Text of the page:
5. As Tony Robbins says, "Success leaves clues": what are your daily/weekly habits? Not as good as they should be. Between my two job interests (Founder and COO of League Network and Deputy Director at the American Distilling Institute), volunteering and family, my schedule is a bit of a mess. However, I do have habits that I try not to deviate from: - Firstly, I do live by my to-do list and my calendar. Thanks to Google, they sync to ensure I don't miss anything. If a task does not reside on one of them, it doesn't exist. - My mornings always start with reading inspirational and Business blogs to spur new ideas. - During the day, I avoid personal social media (and only check in a couple of times a week, either at lunch or night). - I learned to say no and realise that you can't do everything. Knowing what to let go of is a strength.


6. What do you think is the most significant barrier to female leadership? Basic gender stereotypes pigeonhole women into roles that they find hard to break out of. Our leadership needs to start in school and at home to break the assumed gender pre-disposition (macho boys vs obedient girls).


As a personal anecdote, one of my grandfathers, who loved all of his grandchildren unconditionally, would still stay out loud as we grew into adolescence, that my sister, cousin, and I needn't go to college. He had no problem with my grandmother or his daughters-in-law being very highly educated. Also, he had no problem with us talking about the careers we wanted or wielding a hammer. But he just wasn't sure we needed to pursue a degree. He was unaware of the absurdity of the dichotomy and unable to make a connection between the stereotype he expressed and the potential damaging message he conveyed to his granddaughters (never mind his grandsons). While they did not shy from opposing his point of view, my aunt and mom did not seek to fight him but focused on making sure their children would not take the appalling advice to heart. It is our duty, as women, to engrain inclusivity and fairness in our children (in my mind, this goes for all stereotypes) and to surround ourselves with men who support those values. We need to teach our daughters never to doubt their strengths and our sons that being a real man means being a true partner. Affirmation of both means that we have a chance to normalise gender relations at an acceptable level. It starts early, and it needs to be reinforced constantly. At school, in sport, and Business, this means, for now, a conscious effort to combat established bias every step of the way.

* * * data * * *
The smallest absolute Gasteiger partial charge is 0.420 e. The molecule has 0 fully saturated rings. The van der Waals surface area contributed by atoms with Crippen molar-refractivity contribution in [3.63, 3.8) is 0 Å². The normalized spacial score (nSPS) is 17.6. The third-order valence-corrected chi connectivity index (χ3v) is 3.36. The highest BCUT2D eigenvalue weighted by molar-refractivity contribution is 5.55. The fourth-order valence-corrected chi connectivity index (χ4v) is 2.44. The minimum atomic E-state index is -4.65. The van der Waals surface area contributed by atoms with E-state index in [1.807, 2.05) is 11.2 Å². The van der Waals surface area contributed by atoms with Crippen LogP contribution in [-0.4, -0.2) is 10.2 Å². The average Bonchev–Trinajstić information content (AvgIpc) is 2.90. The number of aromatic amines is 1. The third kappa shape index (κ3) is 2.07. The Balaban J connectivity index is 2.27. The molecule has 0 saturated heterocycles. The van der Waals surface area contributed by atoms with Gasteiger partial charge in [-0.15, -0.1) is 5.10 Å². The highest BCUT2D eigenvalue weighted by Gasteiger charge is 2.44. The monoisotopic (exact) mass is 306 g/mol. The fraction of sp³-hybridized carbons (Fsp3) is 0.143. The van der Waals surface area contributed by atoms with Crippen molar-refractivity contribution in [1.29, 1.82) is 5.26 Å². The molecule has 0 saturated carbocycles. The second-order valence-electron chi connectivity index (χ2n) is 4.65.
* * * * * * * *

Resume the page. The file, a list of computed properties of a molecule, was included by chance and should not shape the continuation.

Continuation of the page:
7. What women inspire you and why? This will sound cliché, but my grandmother and mother for the strength they gave me. Neither one of them would take credit for it. Still, I would not have had the courage to leave my country at 25 and to decide to marry a man I had met 12 days earlier, without knowing that they loved me unconditionally (as does my dad) and that I had a safe place to come back to anytime. No questions asked, no judgment passed. I stand on their shoulders, and I make it my Business to pass this blessing along to my daughter and the women I have the chance to help. Strength is the best thing we can bequest to each other. 8. What advice would you give to your 16year old self? Don't be so hard on yourself, and don't let other people's perceptions put obstacles in your steps. I only learned not to care with age and maturity. People only have the power to hurt you if you let them. 9. Your instant mindfulness fix… Drop everything, take deep breaths, and assess. Do one thing that you can cross off the list. Then another one, until the machine has started again on a steady rhythm. My ultimate mindfulness guru should be "The Little Engine That Could" – when everything gets nuts, my mantra becomes "I think I can – I think I can – I think I can – I know I can – I know I can…." 10. And finally, something frivolous: the best thing about being a woman… Not being a man. I don't envy them. And that's it from Anne-Sophie Whitehead for today ...

Top Takeaways from Anne-Sophie Whitehead

  • The ultimate mantra: I think I can – I think I can, I think I can.
  • There are no problems, just solutions.
  • Don't be so hard on yourself, and don't let other people put obstacles in your steps.
  • Read inspirational and Business blogs to spur new ideas.
  • It doesn't matter if you're outwardly successful if the person inside isn't feeling whole.
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Laura Mariani Best Selling Author, Content Creator and Change & Transformation Expert